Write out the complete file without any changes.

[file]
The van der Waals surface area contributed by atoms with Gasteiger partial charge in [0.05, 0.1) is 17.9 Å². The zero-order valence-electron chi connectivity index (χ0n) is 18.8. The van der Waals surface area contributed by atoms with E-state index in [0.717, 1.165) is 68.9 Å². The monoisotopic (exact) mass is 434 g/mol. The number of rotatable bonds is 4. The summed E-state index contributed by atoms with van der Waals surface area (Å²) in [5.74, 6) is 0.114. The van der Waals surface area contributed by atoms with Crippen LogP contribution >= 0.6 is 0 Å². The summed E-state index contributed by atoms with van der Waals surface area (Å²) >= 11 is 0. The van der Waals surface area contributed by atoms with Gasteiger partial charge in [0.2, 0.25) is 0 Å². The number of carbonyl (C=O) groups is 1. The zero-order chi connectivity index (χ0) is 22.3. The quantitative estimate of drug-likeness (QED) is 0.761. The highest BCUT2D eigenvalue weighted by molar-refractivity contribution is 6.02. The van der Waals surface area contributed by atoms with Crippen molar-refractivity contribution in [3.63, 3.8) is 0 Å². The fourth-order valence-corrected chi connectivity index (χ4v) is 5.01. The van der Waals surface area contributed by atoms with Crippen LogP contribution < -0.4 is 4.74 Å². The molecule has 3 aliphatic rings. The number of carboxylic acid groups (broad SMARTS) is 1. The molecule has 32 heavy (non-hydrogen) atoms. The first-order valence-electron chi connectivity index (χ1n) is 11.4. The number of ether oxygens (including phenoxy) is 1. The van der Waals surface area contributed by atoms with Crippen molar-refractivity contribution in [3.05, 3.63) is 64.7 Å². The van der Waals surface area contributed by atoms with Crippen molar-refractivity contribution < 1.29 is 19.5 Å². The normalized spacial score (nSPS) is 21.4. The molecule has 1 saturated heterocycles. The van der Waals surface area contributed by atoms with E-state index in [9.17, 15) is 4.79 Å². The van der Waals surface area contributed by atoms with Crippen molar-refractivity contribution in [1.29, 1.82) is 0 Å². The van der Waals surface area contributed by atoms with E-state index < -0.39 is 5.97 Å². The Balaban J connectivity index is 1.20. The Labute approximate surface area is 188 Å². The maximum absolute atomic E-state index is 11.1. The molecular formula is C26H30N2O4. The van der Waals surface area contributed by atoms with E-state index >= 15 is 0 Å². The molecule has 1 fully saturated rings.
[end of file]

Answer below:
The van der Waals surface area contributed by atoms with Gasteiger partial charge in [0.05, 0.1) is 17.9 Å². The zero-order valence-electron chi connectivity index (χ0n) is 18.8. The van der Waals surface area contributed by atoms with E-state index in [0.717, 1.165) is 68.9 Å². The monoisotopic (exact) mass is 434 g/mol. The number of rotatable bonds is 4. The summed E-state index contributed by atoms with van der Waals surface area (Å²) in [5.74, 6) is 0.114. The van der Waals surface area contributed by atoms with Crippen LogP contribution >= 0.6 is 0 Å². The summed E-state index contributed by atoms with van der Waals surface area (Å²) >= 11 is 0. The van der Waals surface area contributed by atoms with Gasteiger partial charge in [0.2, 0.25) is 0 Å². The number of carbonyl (C=O) groups is 1. The zero-order chi connectivity index (χ0) is 22.3. The quantitative estimate of drug-likeness (QED) is 0.761. The highest BCUT2D eigenvalue weighted by molar-refractivity contribution is 6.02. The van der Waals surface area contributed by atoms with Crippen molar-refractivity contribution in [3.63, 3.8) is 0 Å². The fourth-order valence-corrected chi connectivity index (χ4v) is 5.01. The van der Waals surface area contributed by atoms with Crippen LogP contribution < -0.4 is 4.74 Å². The molecule has 3 aliphatic rings. The number of carboxylic acid groups (broad SMARTS) is 1. The molecule has 32 heavy (non-hydrogen) atoms. The first-order valence-electron chi connectivity index (χ1n) is 11.4. The number of ether oxygens (including phenoxy) is 1. The van der Waals surface area contributed by atoms with Crippen molar-refractivity contribution in [3.05, 3.63) is 64.7 Å². The van der Waals surface area contributed by atoms with Crippen molar-refractivity contribution < 1.29 is 19.5 Å². The normalized spacial score (nSPS) is 21.4. The molecule has 1 saturated heterocycles. The van der Waals surface area contributed by atoms with E-state index in [9.17, 15) is 4.79 Å². The van der Waals surface area contributed by atoms with Crippen molar-refractivity contribution in [1.29, 1.82) is 0 Å². The van der Waals surface area contributed by atoms with E-state index < -0.39 is 5.97 Å². The Balaban J connectivity index is 1.20. The Labute approximate surface area is 188 Å². The maximum absolute atomic E-state index is 11.1. The molecular formula is C26H30N2O4. The van der Waals surface area contributed by atoms with E-state index >= 15 is 0 Å². The molecule has 1 fully saturated rings.